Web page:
- Rules of an October 21 CNN / WJXT debate prohibit electronic devices, including fans.
- Florida's Charlie Crist's use of a fan during a Wednesday debate triggered a bizarre episode.
- Crist's opponent, Gov. Rick Scott, was several minutes walking onto the stage.
Charlie Crist's fan isn't allowed on stage under the rules of an October 21 Florida governor's race debate that CNN is hosting in conjunction with Jacksonville affiliate WJXT.
The candidates were sent a memo on October 8 outlining the format, rules and logistical information for the debate. Among those rules: No electronic devices.
The memo stated: "There will be no opening and closing statements, no notes, no props and no electronic devices will be allowed on stage. Candidates will be provided water, notepad and pen," a CNN spokesperson said Thursday.
The CNN spokesperson said electronic devices range from a cell phone to a fan.
Crist's decision to place a fan on stage during a separate debate Wednesday night triggered what the moderator described as "the most unique beginning to any debate not only in Florida, but anywhere in the country."
Florida's Republican governor, Rick Scott, was seven minutes late walking onto the stage -- while moderators tried to explain during the live broadcast that he had decided not to participate because Crist had placed a small electronic fan under his own podium to keep cool.
Almost immediately, "#fangate" was trending on Twitter. Crist, standing alone on stage, asked if the candidates were "really going to debate about a fan."
Eventually, Scott walked onto the stage. His campaign said later that it was actually Crist who was in the midst of intense behind-the-scenes conversations with debate organizers over whether his fan would be allowed -- and that Scott was just waiting to see what happened. He hadn't realized that Crist had gone on stage.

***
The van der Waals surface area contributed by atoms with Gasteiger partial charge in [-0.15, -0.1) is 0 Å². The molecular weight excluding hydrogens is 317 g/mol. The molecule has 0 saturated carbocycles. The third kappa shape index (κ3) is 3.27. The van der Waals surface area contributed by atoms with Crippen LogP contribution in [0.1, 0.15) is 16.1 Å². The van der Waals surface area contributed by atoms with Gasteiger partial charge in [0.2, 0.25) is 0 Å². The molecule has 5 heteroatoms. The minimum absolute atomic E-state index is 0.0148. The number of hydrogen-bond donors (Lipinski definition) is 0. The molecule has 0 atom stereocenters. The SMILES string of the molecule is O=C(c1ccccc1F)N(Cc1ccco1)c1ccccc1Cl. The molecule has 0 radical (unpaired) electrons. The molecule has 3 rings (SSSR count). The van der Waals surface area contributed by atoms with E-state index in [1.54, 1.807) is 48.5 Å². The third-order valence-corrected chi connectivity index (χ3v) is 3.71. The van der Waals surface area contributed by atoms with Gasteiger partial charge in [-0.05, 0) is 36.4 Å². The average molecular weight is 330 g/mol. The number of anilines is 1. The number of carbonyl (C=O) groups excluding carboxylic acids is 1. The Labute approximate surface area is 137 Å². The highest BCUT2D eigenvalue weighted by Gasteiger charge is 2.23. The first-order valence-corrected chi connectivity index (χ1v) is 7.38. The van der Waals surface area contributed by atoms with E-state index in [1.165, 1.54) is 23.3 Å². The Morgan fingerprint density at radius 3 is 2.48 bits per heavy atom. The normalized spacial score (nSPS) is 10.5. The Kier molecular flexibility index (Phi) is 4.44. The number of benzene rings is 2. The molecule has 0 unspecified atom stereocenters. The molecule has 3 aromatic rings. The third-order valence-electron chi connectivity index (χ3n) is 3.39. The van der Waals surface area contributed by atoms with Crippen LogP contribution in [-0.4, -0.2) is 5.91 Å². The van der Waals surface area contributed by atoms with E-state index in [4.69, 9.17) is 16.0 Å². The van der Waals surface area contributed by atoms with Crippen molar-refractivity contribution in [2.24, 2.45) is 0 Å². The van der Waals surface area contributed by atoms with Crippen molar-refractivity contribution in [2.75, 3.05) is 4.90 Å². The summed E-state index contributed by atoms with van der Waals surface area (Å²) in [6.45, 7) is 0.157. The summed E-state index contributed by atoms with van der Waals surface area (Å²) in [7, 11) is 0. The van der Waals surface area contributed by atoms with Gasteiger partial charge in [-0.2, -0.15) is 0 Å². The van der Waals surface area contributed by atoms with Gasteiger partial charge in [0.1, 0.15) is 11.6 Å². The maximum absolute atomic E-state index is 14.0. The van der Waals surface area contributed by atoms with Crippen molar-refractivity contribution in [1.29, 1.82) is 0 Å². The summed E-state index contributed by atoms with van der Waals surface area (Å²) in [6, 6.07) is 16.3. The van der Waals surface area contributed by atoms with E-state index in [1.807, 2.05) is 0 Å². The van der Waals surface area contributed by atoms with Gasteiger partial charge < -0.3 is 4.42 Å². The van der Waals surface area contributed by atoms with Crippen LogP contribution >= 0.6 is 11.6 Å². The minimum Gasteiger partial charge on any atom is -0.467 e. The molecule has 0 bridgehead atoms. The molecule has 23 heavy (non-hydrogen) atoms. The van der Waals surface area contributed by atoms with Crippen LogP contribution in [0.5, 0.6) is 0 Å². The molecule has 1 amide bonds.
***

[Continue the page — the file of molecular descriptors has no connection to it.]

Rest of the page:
Scott said on CNN's "The Situation Room" with Wolf Blitzer on Thursday that he had been waiting in a trailer for debate officials to tell him to head to the stage. "They said he wasn't going to show up, that he was balking about his fan," Scott said, adding that he didn't care if Crist had a fan, a microwave or a humidifier.
The organizers of the October 15 debate backed up Scott's version of events Thursday, saying Crist clearly broke the rules -- and ignored instructions given an hour before start time -- by having an aide place the fan on stage.
Each campaign was sent a letter ahead of time explaining that "candidates may not bring electronic devices (including fans), visual aids or notes to the debate," the two groups that hosted the debate Wednesday, Leadership Florida and the Florida Press Association, said Thursday.
Crist's campaign signed and returned that letter two days before the debate with a handwritten note appended saying the Democrat agreed to those rules, "with understanding that the debate hosts will address any temperature issues with a fan if necessary."
Dean Ridings, the president of the Florida Press Association, got the note and told Crist's campaign that while organizers wanted all candidates to be comfortable, the auditorium at Broward College, where the debate was to be held, "would be maintained at a comfortable temperature, and if there was a temperature problem, the partners would deal with it appropriately."
The stage was at 67 degrees at 6 p.m. Thursday, an hour before the debate. At 6:20 p.m., it was 66 degrees. But at some point in that 20-minute span, a Crist campaign aide placed the fan on stage -- "and they were again told that no fans would be permitted," organizers said.
"In the minutes before airtime, the communication among the campaigns, the producing television station and the debate partners was chaotic and there undoubtedly was some confusion, but Gov. Scott never told Ridings or Wendy Walker, president, Leadership Florida, that he would not join the debate," the organizers said.
"Rather, the Scott campaign was waiting on resolution of the rules issue before Scott took the stage. The debate partners appreciate Gov. Scott's willingness to participate in the debate."